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\Studyworld\ Studyworld Studynotes \ Tess of the D'Urbervilles:
Chapters 4, 5, and 6

Chapter 4

Rolliver's Inn, without a proper liquor license, remains on alert for the authorities each night it serves its customers. The liquor at the Pure Drop Inn, on the other side of town, is less appealing, thus drawing in a steady patronage at Rolliver's for both taste and location. When Mrs. Durbeyfield arrives, she scares the landlady who thinks it is an authority. She heads quickly over to her husband and tells him that she has heard of a family out in Trantridge by the name of d'Urberville, and she hopes to send Tess over to them to claim kin and better their own situation. Just then, Abraham arrives and is delighted to hear that Tess might offer them a better livelihood. Mrs. Durbeyfield reveals that she consulted the fortune-teller and indeed a noble gentleman will marry Tess, though she has not asked Tess if she is willing to go claim kin with the d'Urbervilles. Jack thinks she will be unwilling, calling her "queer."
Just then, Tess arrives and the family makes their way home late that night. Her father, although not inebriated, is still in no condition to make a journey to Casterbridge to deliver a load of beehives. The only alternative is for Tess to go, with Abraham accompanying her, and soon, their horse Prince is hitched up and ready for the trip. As they drive along, Abraham wonders if the stars are worlds, both unlucky and lucky. Tess agrees but says sadly that their world is an unlucky one. Both soon grow weary from the long journey, and Tess falls asleep.
Suddenly, she is jerked awake with the horrible discovery that she has steered the horse incorrectly and killed him! Tess is stunned that she has also killed her family's livelihood, for without Prince, her father has no business. They wait for a wagon to come and fetch them.
When Tess arrives back home, she is overwhelmed by guilt and grief. Jack Durbeyfield refuses to sell Prince's dead body, saying that the d'Urbervilles deserve more than this and buries him properly. The family grieves the loss of their breadwinner, none more than Tess, who considers herself not too far from a murderess.

Chapter 5

As expected, the Durbeyfield livelihood declines with the death of Prince. Taking this opportunity to approach Tess about the possibility of her claiming kin with the d'Urbervilles in Trantridge, Tess' mother convinces her to go, though Tess is reluctant and only agrees out of guilt. Tess, in her youth, is very adept at caring for her younger siblings, so that soon she shoulders a significant portion of the family's burdens.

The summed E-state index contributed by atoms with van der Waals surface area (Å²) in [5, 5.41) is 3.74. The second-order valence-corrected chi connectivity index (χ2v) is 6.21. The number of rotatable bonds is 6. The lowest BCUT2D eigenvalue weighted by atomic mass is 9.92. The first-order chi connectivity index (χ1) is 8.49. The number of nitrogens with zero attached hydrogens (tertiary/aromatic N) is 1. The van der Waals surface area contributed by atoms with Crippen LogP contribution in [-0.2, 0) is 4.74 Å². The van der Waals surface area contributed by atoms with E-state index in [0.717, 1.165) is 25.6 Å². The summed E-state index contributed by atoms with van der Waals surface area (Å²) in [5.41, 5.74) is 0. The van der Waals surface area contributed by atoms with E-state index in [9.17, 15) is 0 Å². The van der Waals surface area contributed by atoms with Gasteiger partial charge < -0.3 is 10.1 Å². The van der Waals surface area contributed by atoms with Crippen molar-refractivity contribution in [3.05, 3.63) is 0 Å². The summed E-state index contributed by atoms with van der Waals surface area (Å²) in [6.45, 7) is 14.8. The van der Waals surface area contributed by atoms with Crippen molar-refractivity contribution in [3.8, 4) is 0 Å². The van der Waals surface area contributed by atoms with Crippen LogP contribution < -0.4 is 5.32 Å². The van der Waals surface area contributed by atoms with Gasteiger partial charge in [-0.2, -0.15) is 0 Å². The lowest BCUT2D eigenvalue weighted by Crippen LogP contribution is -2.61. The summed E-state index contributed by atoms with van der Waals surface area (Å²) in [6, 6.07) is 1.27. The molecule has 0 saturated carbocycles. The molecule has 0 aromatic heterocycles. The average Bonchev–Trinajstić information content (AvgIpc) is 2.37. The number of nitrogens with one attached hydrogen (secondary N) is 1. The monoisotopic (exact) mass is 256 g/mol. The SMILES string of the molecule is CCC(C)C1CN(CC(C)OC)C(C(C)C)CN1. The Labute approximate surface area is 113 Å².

Making her way to Trantridge, Tess comes across a simple country-house, quite new for the times and nothing like the old houses she was expecting. Standing in front of the d'Urberville home, she wishes that she had not come. In truth, the Parson should have told Jack Durbeyfield that the d'Urberville line from which he descends is taken from the Stoke-d'Urbervilles, the Stokes having attached the d'Urberville name to give them some dignity. In reality, they are not descendents of the ancient old family.
Before Tess can think again, a man appears before her, suave, tall, and swarthy. He inquires about Tess' presence, telling Tess that he is Mr. Alec d'Urberville and that his mother, Mrs. d'Urberville, is unavailable to see her. Tess reveals the nature of her visit, and Alec is receptive and overly flirtatious. They walk the grounds, eating berries and gathering flowers, although Tess is uncomfortable with his attentions. After lunch, she rises to leave and Alec sees her out. He attempts to kiss her but thinks twice. Tess, on the other hand, while uninterested in Alec romantically, is sadly ignorant of her fate - that this man is her undoing and that she will be in the wrong place at the wrong time.

Chapter 6

Tess makes her way back home, stuffed full of flowers and berries from her visit. When she returns, she learns that her mother has received a letter, summoning Tess to the d'Urberville manor to tend their chicken-farm. Tess is surprised since she had not seen Mrs. d'Urberville at all, but she admits that Alec did call her "coz." Alec had called on her family on horseback, showering praise on Tess and bringing the letter. Joan Durbeyfield happily says the position must be the d'Urberville's way of acknowledging them as poor relations and lending them a hand. Tess does not want to go, but she agrees, knowing the family has few options. Her father is sad that his role as breadwinner is not effective enough. The children are delirious, singing songs about Tess and their new wealthy kinfolk.
Tess' arrival is arranged, with a return letter citing that a cart will be along to carry her to Trantridge. Joan Durbeyfield is slightly disappointed that Tess will be traveling in a cart, expecting more from the d'Urbervilles. Tess had thought her future would be as a schoolteacher, but apparently Fate has other plans.

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Historical Context
Main Characters
Points to Ponder
Did You Know
Plot Summary
Chapters 1, 2, and 3
Chapters 4, 5, and 6
Chapters 7, 8, and 9
Chapters 10 and 11
Chapters 12, 13, 14, and 15
Chapters 16, 17, and 18
Chapters 19, 20, and 21
Chapters 22, 23, and 24
Chapters 25, 26, and 27
Chapters 28, 29, and 30
Chapters 31 and 32
Chapters 33 and 34
Chapters 35, 36, and 37
Chapters 38, 39, and 40
Chapters 41, 42, 43, and 44
Chapters 45, 46, 47, and 48
Chapters 49, 50, 51, and 52
Chapters 53, 54, and 55
Chapters 56, 57, 58, and 59



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